The new board, called the President's Council on Jobs and Competitiveness, will replace the former Economic Recovery Advisory Board that had been chaired by former Federal Reserve Chairman Paul Volcker.
Obama announced late Friday that Volcker was ending his tenure on the panel when its mandate expires on Feb. 6.
The change signals Obama's intention to shift from policies that were designed to stabilize the economy after the 2008 financial meltdown to a renewed focus on increasing employment, a vexing task that could affect his re-election prospects. The White House says the board's mission will be to help generate ideas from the private sector to speed up economic growth and promote American competitiveness.
The advisory board has included past government officials and representatives from labor and the corporate world. Volcker has been a regular White House adviser, though the board itself has met infrequently with the president.
"Since my campaign for president, I have relied on Paul Volcker's counsel as we worked to recover from the worst economic crisis since the Great Depression," Obama said in a statement late Thursday. "Paul Volcker is not only one of the wisest economic minds in our country, he's an individual who has for decades fought for policies that help American families and strengthen our economy."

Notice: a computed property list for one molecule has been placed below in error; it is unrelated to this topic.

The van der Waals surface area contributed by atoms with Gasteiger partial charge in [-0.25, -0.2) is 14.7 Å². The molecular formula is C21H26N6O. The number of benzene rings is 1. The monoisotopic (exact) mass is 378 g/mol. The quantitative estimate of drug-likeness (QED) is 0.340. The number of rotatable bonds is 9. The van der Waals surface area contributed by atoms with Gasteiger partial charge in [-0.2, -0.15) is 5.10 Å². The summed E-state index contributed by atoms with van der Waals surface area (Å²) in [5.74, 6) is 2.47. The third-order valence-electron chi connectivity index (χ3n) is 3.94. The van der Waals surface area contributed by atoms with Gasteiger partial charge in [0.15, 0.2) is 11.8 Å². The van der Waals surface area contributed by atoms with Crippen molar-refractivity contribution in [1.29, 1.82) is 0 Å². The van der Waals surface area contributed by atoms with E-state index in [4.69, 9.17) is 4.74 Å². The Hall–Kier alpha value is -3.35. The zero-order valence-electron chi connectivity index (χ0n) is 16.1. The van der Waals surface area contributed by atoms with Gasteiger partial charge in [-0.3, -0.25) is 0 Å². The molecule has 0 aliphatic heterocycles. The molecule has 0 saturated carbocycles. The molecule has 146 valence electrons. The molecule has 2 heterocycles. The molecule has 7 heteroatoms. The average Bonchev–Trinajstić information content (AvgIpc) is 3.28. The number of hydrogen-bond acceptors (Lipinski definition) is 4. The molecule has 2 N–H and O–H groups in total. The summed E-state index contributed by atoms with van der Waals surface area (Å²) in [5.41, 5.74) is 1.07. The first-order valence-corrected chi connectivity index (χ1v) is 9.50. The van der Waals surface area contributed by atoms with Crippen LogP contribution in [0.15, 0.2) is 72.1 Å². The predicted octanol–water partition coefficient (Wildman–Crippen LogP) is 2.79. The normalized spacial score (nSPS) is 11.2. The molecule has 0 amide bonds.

"I have valued his friendship and skill over the years, and I will rely on his counsel for years to come," Obama said.
Immelt was to join Obama in Schenectady, New York, Friday for an economy-related visit to a General Electric plant, where the president will showcase policies that have aided the multinational conglomerate. GE is a diversified technology, media and financial services company.
Immelt, a member of the economic recovery advisory panel, announced the reconstituted board in an opinion piece Friday in The Washington Post. In it, he called for a focus on manufacturing and exports, trade and innovation.
"The president and I are committed to a candid and full dialogue among business, labor and government to help ensure that the United States has the most competitive and innovative economy in the world," he wrote.
His appointment adds another corporate insider to the White House orbit, underscoring the White House's efforts to build stronger ties to the business community. Earlier this month, Obama named former commerce secretary and JPMorgan Chase executive William Daley as chief of staff.
Immelt has been a White House ally since the start of Obama's presidency, though his political contributions tend to be bipartisan and he financially supported Hillary Rodham Clinton and Republicans John McCain, Rudy Giuliani and Mitt Romney during the 2008 presidential elections.
General Electric employees and their spouses, however, supported Obama over any other presidential candidate.